For K. Brynolf “Bernie” Lyon and Dan P. Moseley, neither conflict nor leadership is quite so simple as many popular books would have us believe. For them, the most important answers to leading through conflict lie not in convenient steps to success, but in the ability to wrestle with the complexities of ungrieved loss within a community. Such is the premise of their new book, How to Lead in Church Conflict: Healing an Ungrieved Loss.
Lyon, a practicing therapist, and seminary professor, and Moseley, an experienced pastor, see conflict as the product of interference and incompatibility. When people within a group realize that their goals cannot be mutually realized, they experience loss—past, present, and anticipated. The strong emotions involved in this grieving process can severely inhibit the community’s function and the leader’s work within it.
In order to lead through conflict, then, a pastor or lay leader needs more than a set of techniques. She needs a perspective from which to understand conflict and loss, a way to help the congregation find its way to more hopeful outcomes. Doing this means learning how to create spaces in which conflict can be held up before a healing God.
Lyon and Moseley’s definition of leadership is quite different than that of popular leadership gurus. They see leadership not as an individual quality, but as a corporate process of cocreation, an interplay between leaders and followers within a group. By this definition, leaders are those who perform a specific function on behalf of the group, one which depends on the dynamic interchange among members.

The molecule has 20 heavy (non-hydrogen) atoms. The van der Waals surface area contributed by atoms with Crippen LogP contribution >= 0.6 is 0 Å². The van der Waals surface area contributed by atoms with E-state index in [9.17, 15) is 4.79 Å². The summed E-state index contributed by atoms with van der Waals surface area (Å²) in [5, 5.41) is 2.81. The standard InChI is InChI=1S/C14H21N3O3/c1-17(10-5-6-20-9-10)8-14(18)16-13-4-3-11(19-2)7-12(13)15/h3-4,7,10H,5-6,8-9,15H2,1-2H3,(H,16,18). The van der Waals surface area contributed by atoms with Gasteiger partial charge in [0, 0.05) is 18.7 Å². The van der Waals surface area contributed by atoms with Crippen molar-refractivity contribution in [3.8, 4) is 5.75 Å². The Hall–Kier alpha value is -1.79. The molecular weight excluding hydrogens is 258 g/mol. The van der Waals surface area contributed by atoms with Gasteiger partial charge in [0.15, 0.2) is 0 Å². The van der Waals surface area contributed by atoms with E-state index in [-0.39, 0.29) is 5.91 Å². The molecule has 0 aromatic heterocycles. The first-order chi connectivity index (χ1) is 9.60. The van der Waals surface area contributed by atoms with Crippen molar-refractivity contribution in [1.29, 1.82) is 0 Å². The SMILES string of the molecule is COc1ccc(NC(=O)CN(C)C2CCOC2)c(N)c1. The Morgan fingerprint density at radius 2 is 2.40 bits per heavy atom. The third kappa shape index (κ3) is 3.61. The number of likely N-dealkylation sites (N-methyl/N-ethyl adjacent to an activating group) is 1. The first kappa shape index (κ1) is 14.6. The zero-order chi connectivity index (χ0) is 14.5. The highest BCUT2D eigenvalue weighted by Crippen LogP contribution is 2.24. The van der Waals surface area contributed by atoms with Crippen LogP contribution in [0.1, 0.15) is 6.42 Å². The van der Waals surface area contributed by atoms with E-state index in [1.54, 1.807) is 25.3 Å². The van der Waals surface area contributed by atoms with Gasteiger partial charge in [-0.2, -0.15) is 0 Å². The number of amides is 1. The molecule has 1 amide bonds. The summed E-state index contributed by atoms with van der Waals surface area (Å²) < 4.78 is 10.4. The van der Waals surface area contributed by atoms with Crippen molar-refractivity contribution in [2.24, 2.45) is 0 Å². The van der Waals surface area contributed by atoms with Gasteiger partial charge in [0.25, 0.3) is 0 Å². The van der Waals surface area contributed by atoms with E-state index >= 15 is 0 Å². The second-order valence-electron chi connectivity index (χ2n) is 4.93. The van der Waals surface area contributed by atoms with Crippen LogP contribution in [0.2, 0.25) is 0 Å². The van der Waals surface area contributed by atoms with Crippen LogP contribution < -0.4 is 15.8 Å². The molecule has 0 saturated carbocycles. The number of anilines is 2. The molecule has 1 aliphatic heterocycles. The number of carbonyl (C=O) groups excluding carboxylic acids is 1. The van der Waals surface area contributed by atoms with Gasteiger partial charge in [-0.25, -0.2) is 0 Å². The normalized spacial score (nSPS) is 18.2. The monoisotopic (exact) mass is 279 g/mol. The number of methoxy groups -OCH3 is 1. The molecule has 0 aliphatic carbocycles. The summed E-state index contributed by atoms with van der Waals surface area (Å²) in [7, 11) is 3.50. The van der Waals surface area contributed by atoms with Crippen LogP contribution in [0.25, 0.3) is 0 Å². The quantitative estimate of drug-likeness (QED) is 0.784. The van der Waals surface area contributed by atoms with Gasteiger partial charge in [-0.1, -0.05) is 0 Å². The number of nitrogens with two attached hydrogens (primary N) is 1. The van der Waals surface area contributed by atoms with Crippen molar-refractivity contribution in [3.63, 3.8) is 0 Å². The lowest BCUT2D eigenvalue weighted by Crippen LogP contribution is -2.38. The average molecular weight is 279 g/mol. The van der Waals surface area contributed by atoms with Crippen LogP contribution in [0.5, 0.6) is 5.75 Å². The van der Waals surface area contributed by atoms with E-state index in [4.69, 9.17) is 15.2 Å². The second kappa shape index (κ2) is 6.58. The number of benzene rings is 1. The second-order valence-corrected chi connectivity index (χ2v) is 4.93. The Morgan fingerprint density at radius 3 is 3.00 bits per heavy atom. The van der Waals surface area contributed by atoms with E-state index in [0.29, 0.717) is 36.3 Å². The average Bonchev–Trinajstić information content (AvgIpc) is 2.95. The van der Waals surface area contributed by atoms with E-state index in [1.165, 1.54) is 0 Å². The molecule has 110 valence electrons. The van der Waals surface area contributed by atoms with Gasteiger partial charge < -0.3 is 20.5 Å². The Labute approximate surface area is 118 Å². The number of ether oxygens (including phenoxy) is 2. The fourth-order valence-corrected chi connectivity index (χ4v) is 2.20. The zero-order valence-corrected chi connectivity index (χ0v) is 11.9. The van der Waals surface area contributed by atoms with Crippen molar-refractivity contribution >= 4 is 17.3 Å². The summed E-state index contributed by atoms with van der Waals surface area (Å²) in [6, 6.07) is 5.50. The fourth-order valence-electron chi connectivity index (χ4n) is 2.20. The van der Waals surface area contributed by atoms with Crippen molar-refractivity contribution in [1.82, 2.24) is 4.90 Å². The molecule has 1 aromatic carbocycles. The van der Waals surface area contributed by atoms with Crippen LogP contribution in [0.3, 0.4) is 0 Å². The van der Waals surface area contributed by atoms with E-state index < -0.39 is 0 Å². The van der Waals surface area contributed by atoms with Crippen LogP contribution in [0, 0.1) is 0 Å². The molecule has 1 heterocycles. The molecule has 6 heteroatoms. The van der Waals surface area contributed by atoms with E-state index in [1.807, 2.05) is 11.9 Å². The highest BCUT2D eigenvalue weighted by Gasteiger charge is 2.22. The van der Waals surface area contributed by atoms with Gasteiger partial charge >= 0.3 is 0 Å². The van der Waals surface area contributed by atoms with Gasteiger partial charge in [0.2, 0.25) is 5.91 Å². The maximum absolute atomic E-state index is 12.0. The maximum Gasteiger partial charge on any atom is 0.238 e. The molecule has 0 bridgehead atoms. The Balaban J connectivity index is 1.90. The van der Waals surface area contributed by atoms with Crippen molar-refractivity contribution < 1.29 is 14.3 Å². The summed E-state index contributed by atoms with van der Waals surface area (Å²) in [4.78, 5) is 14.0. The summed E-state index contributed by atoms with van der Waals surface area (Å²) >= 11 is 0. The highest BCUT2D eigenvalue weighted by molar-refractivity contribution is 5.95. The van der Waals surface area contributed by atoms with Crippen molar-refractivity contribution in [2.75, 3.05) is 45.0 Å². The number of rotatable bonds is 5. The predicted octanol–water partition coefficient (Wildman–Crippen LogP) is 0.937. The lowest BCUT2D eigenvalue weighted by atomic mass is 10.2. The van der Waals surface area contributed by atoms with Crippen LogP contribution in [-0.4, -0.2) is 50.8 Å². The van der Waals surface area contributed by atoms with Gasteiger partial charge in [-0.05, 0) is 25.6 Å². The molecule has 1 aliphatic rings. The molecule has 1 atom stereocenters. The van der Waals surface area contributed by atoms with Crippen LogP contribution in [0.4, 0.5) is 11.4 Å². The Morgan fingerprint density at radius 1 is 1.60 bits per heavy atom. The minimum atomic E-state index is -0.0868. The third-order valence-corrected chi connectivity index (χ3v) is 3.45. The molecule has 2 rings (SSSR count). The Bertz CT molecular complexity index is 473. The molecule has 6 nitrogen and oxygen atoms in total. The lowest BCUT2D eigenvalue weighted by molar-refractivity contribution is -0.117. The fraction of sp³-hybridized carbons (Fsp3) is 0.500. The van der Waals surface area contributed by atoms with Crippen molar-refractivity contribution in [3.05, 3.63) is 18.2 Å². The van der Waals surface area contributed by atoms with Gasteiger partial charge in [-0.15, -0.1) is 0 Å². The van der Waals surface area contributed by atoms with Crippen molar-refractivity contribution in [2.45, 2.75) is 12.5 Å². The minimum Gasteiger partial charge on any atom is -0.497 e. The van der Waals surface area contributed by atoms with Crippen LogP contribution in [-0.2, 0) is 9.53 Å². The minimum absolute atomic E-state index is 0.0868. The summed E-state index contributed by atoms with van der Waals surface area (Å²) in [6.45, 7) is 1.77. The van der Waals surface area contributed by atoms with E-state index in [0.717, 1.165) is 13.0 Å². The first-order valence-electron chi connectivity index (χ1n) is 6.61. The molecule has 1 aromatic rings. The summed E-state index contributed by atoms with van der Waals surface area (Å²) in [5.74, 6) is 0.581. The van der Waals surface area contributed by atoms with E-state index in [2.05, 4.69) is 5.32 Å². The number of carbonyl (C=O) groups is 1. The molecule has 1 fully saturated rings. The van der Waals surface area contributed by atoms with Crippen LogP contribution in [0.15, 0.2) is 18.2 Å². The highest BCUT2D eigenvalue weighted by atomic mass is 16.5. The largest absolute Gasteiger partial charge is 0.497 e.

In other words, a leader cannot simply take over and lead. Rather, he must recognize within himself and within the congregation the variables that play into the conflict, including who is involved and what capacity the group has for tolerating incompatibility and interference. He must understand how change, conflict, and loss within a church can threaten what is a rare place of stability in a fluid Western society. A leader needs to be able to create space in which grief can be expressed without fear of the group falling apart.
To illustrate their points, the authors relay three vignettes involving common areas of conflict: a pastor adjusting to a difficult family change, a growing church with differing ideas about a building project, and a community split by differing political and theological views. The stories, which serve as case studies for the remaining chapters, demonstrate a deep understanding of conflict not just in an academic sense, but in real-world setting faced by leaders everyday.
One of the authors’ most interesting suggestions is that preaching and liturgy offers a vital opportunity for pastoral leaders to help congregations grieve loss. Worship settings do not solve conflict, but they create an important space in which to grieve loss and open to God’s new work. Done well, worship helps shape the conversation of the community along more helpful and theological lines than are possible while discussing conflict directly in meeting rooms or personal gatherings.
Perhaps as expected, How to Lead a Church in Conflict is not a quick, simple read. Although well-written, its key premises are at times complex and always intertwined. Still, the authors’ perspective on both conflict and leadership gives clergy and lay leaders a much-needed viewpoint from which to discern their place in guiding their congregations through difficult times.